It's been roughly a year since Covid-19 first reached Singapore's shores, and while the situation has improved drastically since the days in March and April 2020, constant vigilance is still encouraged.
Speaking to the media on Jan. 19, co-chairs of the Multi-Ministry Taskforce Lawrence Wong and Gan Kim Yong reflected on the past year handling the crisis.
"I don't think any words can fully describe what 2020 was like," Wong said, recounting the past year and being one of the people helming the efforts against the virus as "surreal".
Gan added that the National Press Centre, the place where press conferences announcing news on Covid-19 were held, had become his and Wong's second home.
Both stated that the crisis and how Singapore dealt with it was a reflection of how resilient the people here can be.
Communication and mood shifts were biggest challenges
Looking back on the past year, Gan mentioned that despite their experience with previous viruses like SARS and H1N1, Covid-19 still caught Singapore off guard.
This was due to two factors — the asymptomatic nature of Covid-19, as well as the fact that the virus was infectious before it becomes symptomatic.
This made it harder to prevent the virus' transmission in the early days.
These uncertainties however, were not the MTF's only concerns.
When asked what was the biggest challenge Wong and Gan personally faced while handling the pandemic, both mentioned public communications as their answer.
Gan highlighted the unknown nature of the disease at the start of the pandemic, which forced the government to continuously adjust their approach.
Aside from mobilising various agencies, these changes would need to be explained to the public as well.
"Circuit breaker, DORSCON Orange, all these are difficult decisions. The unknown is also a main worry, at the same time, communication is [one of the] biggest challenges," Gan said.
Wong echoed his sentiments:
"Communicating to the public the necessity for the measures amidst this whole environment, where it's so easy for people to get caught up in the latest mood — whatever that mood is. This has been extremely challenging."
He described the mood shifts among the people as very volatile — at the start of the pandemic, people clamoured for Singapore to tighten its restrictions, whereas in October 2020, the mood had shifted, with people clamouring for Singapore to open up faster.
"This is not unique to Singapore, you see this everywhere in the world. But in that kind of environment, where the public mood gets caught up very easily depending on the latest viral news, the latest situation, the latest count of cases — then how to maintain a steady course... Yes we certainly have to take into account public feedback, but it ultimately has to be based on scientific evidence and expert opinions, and then to explain that to the public and get support for the measures, that's the biggest challenge so far."
Now, with Singapore's main aim of rolling out the vaccines as soon as possible, to as many people as possible, Wong said that he was experiencing a sense of deja vu.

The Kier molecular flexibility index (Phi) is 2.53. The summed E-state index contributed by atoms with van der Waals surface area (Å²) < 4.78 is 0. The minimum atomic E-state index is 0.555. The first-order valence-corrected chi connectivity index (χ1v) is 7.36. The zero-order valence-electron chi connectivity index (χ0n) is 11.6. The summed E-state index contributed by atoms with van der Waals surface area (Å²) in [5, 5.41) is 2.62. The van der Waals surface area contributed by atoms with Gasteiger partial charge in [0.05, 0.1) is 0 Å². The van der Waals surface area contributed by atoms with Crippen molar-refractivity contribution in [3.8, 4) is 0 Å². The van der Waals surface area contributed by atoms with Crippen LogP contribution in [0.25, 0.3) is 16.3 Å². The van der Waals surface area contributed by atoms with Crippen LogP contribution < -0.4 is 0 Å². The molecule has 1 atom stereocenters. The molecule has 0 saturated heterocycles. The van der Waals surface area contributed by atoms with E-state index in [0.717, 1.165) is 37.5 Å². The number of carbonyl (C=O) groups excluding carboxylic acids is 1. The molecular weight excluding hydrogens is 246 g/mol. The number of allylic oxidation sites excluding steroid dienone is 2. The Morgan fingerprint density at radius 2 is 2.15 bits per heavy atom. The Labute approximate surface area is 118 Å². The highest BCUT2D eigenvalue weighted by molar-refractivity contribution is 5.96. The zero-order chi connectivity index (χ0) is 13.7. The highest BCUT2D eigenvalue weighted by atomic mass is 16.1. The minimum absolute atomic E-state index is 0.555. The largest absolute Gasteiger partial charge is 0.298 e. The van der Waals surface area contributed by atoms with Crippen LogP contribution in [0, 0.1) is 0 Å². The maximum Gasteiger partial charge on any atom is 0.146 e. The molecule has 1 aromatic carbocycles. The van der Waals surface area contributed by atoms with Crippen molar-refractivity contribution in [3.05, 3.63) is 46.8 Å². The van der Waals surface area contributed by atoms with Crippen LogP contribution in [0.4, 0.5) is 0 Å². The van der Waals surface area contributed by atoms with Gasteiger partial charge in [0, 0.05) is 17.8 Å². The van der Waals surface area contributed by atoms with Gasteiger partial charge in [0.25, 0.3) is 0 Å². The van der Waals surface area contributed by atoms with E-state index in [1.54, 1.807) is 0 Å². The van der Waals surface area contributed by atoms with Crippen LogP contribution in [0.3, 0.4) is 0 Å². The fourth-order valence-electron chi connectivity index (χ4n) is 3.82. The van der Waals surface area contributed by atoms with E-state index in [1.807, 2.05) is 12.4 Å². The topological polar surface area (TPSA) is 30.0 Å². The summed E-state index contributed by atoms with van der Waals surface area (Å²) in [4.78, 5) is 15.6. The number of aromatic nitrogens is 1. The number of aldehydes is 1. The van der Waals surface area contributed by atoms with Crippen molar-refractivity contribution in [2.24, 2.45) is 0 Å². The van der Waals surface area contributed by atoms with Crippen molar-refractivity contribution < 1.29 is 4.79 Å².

"We're now in the new year, but it's not over. Yes, we have better tools, testing abilities, tracing capabilities, vaccinations. But it's almost like we're back at where we started one year ago," he said.
Looking forward though, both acknowledged that for Singapore, and the world, normalcy would not return within a year.
At the very least, the "pandemic mood" would remain for the next four to five years, until the world population gets vaccinated and achieves herd immunity, or the virus attenuates, Wong said.
The situation in Singapore would have to depend on the situation in the rest of the world as well, Gan added.
The pandemic is not forever
Both ministers highlighted the need to remain vigilant as well.
Despite making it through one year of the crisis, they reiterated that the fight was not over yet and that the situation remains unpredictable.
Wong also noted the rising number of community cases — on Jan. 20, there were four cases in the community, one of whom is unlinked, as well as three local clusters.
"Despite our measures, nothing will ever be water tight," Wong said. "All it takes is one superspreader event and you can get clusters emerging. And then you will be running around trying to chase after the virus all over again."
Meanwhile, Gan also stated that he was "quite sure" another pandemic would occur in the next four to five years, and highlighted the need to remain vigilant.
Wong, on the other hand, maintained a more positive attitude — "Who knows exactly when, but at some point the pandemic will pass, surely. No pandemic is forever," he said.
He continued that the world would likely see new changes and new norms in the post-Covid-19 landscape — perhaps in the form of lesser physical interactions like handshakes or more permanent work-from-home system.
"In this new post Covid-19 world, there will be some changes, exactly what they are I think it remains to be seen. We just have to be prepared for it and gear ourselves to try and survive and excel in this new world."
Top photo from Andrew Wong